I really wish I spoke multiple languages so I could read books as they were written. Alas, I only speak English. I can only imagine how amazing it would be to read Dostoevsky in Russian. Given where I live, learning Spanish would be pretty easy to do, but I am just too lazy. And I don’t think I could have the patience to stick with learning to become fluent enough to read an entire novel. But, I like the idea of it. A friend of mine who taught Spanish, but was a native English speaker, told me once that there really is something lost in the translation. The Shadow of the Wind would be in my top 5 books to read in the native language, along with the aforementioned Dostoevsky (not Tolstoy. Blech) and Love in the Time of Cholera.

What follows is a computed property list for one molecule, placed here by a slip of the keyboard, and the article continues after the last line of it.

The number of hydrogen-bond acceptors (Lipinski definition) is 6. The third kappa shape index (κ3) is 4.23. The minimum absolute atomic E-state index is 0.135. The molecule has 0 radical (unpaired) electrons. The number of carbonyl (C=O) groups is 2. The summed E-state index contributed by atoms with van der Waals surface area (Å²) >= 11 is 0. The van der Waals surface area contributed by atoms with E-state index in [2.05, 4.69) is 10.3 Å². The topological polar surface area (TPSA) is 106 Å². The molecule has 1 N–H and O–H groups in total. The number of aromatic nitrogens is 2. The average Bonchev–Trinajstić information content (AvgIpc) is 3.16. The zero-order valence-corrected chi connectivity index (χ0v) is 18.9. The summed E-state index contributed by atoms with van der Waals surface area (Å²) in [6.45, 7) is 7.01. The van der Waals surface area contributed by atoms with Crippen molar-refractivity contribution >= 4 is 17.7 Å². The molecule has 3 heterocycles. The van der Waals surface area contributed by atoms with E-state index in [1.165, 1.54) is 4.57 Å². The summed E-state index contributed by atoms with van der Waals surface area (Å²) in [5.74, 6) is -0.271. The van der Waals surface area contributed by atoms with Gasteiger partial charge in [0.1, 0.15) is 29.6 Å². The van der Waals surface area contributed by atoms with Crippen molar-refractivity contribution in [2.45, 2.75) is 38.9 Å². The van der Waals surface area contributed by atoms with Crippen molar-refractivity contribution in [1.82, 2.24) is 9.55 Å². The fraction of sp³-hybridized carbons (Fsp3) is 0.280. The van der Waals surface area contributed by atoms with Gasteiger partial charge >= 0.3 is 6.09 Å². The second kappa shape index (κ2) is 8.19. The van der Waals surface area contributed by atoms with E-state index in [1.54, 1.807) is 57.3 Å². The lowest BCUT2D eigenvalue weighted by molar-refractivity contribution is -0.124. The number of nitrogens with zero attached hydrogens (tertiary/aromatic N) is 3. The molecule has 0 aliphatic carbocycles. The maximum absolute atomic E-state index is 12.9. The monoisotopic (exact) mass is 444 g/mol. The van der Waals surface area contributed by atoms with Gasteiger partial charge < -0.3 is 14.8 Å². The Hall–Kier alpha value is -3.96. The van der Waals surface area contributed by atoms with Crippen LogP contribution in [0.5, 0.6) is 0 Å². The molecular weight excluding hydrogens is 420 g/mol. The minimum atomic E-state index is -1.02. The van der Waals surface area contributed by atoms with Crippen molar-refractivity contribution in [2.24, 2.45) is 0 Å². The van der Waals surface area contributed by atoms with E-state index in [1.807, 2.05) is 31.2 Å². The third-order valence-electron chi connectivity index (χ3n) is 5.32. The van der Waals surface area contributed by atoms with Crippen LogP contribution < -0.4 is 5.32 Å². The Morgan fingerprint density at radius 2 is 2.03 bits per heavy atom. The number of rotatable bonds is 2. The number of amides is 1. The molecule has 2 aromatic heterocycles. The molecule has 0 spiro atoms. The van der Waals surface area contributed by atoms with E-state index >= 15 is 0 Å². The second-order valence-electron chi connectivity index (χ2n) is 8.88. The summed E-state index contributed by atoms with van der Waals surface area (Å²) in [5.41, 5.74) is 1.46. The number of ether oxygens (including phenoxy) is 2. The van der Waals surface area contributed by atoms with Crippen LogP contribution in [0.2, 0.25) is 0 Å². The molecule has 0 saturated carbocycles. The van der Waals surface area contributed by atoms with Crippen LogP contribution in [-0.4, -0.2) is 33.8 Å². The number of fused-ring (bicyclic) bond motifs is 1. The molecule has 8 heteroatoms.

A couple people recommended this to me, so I grabbed it at the library. I started reading without looking at the blurb, even. Sometimes I like to be surprised. And I was. The story takes place in the 1940s/50s in Spain. Daniel is a young boy when he discovers a book called The Shadow of the Wind (side note, how many book titles are titles of fictitious books?) by Julian Carax. He has never heard of the book or the author, but loves the book, so he starts to dig.
This book is part love story, part detective novel, all set in a beautiful city and a beautiful language. And even though I might not have grasped the full beauty of the book because I read a translation, it doesn’t matter. The story is captivating, the characters are endearing, and the words are simply wonderful.